Giving Compass’ Take:
· Writing for The Hechinger Report, Andy Johnston explains how the overcomplicated vocabulary and terminology used in higher education is often an overlooked barrier for many students.
· How can we encourage higher education to create resources with students in mind?
Leslie De Santos furrowed her brow as she read the passage.
The four sentences contained terms such as “litigation,” “adjudicative,” “jurisdiction” and “identifiers,” and the last sentence, 23 words long, included two semicolons.
It wasn’t an assignment from an advanced course in legal studies. The passage was from the free application for federal student aid, otherwise known as FAFSA, an integral — and often hated — part of the lives of high school seniors who aspire to college.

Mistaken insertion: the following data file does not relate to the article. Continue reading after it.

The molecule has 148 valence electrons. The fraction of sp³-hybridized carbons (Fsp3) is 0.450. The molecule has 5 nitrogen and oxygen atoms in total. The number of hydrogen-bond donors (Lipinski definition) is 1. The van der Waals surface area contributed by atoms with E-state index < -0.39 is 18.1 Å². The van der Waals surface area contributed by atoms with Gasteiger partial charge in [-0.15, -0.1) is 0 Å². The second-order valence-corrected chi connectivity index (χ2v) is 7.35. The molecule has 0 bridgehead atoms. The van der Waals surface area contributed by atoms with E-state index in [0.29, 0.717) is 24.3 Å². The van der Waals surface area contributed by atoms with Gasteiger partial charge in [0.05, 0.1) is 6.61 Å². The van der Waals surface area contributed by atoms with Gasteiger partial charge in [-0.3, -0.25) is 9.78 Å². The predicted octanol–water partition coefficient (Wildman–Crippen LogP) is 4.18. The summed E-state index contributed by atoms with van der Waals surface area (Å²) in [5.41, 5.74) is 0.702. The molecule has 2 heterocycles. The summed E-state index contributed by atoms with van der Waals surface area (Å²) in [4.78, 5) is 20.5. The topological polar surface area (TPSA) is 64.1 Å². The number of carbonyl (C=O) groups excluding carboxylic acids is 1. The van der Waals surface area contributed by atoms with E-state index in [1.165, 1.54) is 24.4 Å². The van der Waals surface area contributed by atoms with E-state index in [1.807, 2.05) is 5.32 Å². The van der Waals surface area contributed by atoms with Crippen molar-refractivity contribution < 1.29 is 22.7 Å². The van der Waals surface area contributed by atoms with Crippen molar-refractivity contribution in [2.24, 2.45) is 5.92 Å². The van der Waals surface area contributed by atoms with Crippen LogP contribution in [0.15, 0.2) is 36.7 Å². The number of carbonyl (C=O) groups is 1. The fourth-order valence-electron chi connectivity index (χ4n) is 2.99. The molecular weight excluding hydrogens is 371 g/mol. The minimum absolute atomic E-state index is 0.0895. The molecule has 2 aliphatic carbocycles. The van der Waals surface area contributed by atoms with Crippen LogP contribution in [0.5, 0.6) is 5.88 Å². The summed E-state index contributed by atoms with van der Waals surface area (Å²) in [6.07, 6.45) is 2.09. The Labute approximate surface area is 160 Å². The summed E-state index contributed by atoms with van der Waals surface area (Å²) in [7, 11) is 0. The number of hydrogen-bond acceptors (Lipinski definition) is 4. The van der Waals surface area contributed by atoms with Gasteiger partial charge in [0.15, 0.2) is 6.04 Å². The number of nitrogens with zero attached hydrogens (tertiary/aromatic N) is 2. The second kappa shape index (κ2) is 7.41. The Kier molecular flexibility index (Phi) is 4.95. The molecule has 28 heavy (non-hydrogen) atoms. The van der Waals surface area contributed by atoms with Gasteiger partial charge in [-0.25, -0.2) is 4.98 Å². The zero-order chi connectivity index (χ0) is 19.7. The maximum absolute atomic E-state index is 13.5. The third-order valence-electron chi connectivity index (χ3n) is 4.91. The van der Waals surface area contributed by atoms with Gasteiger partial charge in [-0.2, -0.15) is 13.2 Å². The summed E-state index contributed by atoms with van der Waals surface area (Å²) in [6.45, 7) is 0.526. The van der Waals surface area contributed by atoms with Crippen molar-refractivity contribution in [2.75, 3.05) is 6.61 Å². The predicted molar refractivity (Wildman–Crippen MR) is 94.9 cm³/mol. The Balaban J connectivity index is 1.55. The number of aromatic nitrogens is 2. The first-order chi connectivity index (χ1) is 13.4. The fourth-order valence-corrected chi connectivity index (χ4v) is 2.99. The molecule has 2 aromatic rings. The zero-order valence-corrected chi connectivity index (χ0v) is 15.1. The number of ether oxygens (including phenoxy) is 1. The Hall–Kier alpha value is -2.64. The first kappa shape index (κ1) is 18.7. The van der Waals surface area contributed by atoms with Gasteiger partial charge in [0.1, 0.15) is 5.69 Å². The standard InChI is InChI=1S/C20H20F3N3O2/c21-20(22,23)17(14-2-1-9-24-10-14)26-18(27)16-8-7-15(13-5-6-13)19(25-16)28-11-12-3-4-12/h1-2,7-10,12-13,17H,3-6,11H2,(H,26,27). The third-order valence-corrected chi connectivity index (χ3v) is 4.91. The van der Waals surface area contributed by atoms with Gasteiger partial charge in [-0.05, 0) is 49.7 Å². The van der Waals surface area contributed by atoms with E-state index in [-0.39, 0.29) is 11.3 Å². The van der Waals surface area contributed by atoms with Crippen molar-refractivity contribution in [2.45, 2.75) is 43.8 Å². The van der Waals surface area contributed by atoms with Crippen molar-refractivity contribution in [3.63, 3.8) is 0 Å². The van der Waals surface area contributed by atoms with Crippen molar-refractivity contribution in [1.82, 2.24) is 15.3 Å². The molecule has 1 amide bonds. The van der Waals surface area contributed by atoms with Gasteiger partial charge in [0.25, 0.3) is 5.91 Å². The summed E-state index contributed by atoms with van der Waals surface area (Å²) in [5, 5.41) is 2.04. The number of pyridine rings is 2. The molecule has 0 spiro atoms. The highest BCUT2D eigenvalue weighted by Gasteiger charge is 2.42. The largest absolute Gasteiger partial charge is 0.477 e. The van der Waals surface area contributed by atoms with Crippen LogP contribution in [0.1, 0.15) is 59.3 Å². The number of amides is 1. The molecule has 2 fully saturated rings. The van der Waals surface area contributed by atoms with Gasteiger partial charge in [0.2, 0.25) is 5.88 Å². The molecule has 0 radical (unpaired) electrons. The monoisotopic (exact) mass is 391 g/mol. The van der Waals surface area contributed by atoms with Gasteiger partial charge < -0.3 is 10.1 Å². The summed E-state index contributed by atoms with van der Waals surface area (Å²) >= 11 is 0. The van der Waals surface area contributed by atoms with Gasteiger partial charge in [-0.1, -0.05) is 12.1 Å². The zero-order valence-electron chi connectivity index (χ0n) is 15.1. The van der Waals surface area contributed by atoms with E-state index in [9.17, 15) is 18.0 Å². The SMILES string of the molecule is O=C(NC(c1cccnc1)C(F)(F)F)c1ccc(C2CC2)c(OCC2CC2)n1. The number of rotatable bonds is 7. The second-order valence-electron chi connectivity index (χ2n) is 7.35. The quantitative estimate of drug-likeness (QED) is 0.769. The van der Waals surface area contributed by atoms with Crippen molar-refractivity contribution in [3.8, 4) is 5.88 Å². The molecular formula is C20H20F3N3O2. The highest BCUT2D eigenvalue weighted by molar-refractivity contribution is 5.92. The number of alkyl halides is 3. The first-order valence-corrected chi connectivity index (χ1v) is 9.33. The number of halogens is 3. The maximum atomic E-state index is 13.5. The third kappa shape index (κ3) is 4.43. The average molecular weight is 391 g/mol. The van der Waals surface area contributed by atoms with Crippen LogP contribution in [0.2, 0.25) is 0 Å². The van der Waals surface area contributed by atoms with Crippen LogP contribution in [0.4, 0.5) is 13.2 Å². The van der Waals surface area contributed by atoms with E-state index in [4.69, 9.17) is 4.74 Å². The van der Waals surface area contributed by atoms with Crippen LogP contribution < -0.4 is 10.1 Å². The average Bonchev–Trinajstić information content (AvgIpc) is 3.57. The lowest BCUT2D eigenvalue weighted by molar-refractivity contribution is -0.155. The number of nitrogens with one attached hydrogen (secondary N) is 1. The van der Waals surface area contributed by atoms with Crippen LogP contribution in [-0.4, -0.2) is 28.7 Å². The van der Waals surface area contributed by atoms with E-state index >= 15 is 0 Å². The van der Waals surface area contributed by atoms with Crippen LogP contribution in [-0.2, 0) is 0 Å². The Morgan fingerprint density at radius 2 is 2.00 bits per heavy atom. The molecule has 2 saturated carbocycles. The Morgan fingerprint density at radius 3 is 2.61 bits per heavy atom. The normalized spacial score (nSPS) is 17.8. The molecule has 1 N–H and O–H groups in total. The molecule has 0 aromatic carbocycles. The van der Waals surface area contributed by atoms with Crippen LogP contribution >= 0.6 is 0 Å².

Cluttered with confusing terminology, it and other densely worded documents are a surprisingly significant barrier to students — especially students who don’t have college counselors to help them or parents with higher educations.
Read the full article about college lingo by Andy Johnston at The Hechinger Report.
Higher Education is a complex topic, and others found these selections from the Impact Giving archive from Giving Compass to be good resources.
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